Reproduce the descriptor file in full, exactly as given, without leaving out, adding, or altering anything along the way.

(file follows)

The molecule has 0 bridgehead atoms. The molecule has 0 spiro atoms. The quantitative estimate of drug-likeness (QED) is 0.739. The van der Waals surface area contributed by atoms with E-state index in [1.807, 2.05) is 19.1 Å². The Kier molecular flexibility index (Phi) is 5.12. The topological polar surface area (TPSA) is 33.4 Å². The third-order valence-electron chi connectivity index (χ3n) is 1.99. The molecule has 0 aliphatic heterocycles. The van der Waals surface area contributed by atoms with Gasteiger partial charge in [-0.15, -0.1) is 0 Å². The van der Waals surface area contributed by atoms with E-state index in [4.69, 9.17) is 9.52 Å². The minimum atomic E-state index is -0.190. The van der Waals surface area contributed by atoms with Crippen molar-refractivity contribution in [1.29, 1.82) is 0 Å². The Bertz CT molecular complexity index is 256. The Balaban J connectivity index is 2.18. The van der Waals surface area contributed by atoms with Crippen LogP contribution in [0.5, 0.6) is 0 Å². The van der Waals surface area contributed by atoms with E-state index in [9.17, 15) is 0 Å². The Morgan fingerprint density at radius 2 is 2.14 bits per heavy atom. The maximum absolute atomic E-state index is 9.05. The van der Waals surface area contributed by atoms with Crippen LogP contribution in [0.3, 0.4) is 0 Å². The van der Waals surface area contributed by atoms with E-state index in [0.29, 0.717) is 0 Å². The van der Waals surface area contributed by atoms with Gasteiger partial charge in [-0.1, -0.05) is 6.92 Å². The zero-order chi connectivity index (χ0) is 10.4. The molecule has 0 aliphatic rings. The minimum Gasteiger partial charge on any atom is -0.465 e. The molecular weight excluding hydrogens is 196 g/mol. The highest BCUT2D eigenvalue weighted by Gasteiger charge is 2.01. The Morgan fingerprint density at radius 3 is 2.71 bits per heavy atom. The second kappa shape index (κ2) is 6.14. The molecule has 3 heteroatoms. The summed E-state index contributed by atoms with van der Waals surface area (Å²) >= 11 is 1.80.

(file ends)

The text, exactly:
The molecule has 0 bridgehead atoms. The molecule has 0 spiro atoms. The quantitative estimate of drug-likeness (QED) is 0.739. The van der Waals surface area contributed by atoms with E-state index in [1.807, 2.05) is 19.1 Å². The Kier molecular flexibility index (Phi) is 5.12. The topological polar surface area (TPSA) is 33.4 Å². The third-order valence-electron chi connectivity index (χ3n) is 1.99. The molecule has 0 aliphatic heterocycles. The van der Waals surface area contributed by atoms with Gasteiger partial charge in [-0.15, -0.1) is 0 Å². The van der Waals surface area contributed by atoms with E-state index in [4.69, 9.17) is 9.52 Å². The minimum atomic E-state index is -0.190. The van der Waals surface area contributed by atoms with Crippen molar-refractivity contribution in [1.29, 1.82) is 0 Å². The Bertz CT molecular complexity index is 256. The Balaban J connectivity index is 2.18. The van der Waals surface area contributed by atoms with Crippen LogP contribution in [0.5, 0.6) is 0 Å². The van der Waals surface area contributed by atoms with E-state index in [9.17, 15) is 0 Å². The Morgan fingerprint density at radius 2 is 2.14 bits per heavy atom. The maximum absolute atomic E-state index is 9.05. The van der Waals surface area contributed by atoms with Crippen LogP contribution in [0.3, 0.4) is 0 Å². The van der Waals surface area contributed by atoms with E-state index in [0.29, 0.717) is 0 Å². The van der Waals surface area contributed by atoms with Gasteiger partial charge in [-0.1, -0.05) is 6.92 Å². The zero-order chi connectivity index (χ0) is 10.4. The molecule has 0 aliphatic rings. The minimum Gasteiger partial charge on any atom is -0.465 e. The molecular weight excluding hydrogens is 196 g/mol. The highest BCUT2D eigenvalue weighted by Gasteiger charge is 2.01. The Morgan fingerprint density at radius 3 is 2.71 bits per heavy atom. The second kappa shape index (κ2) is 6.14. The molecule has 3 heteroatoms. The summed E-state index contributed by atoms with van der Waals surface area (Å²) >= 11 is 1.80.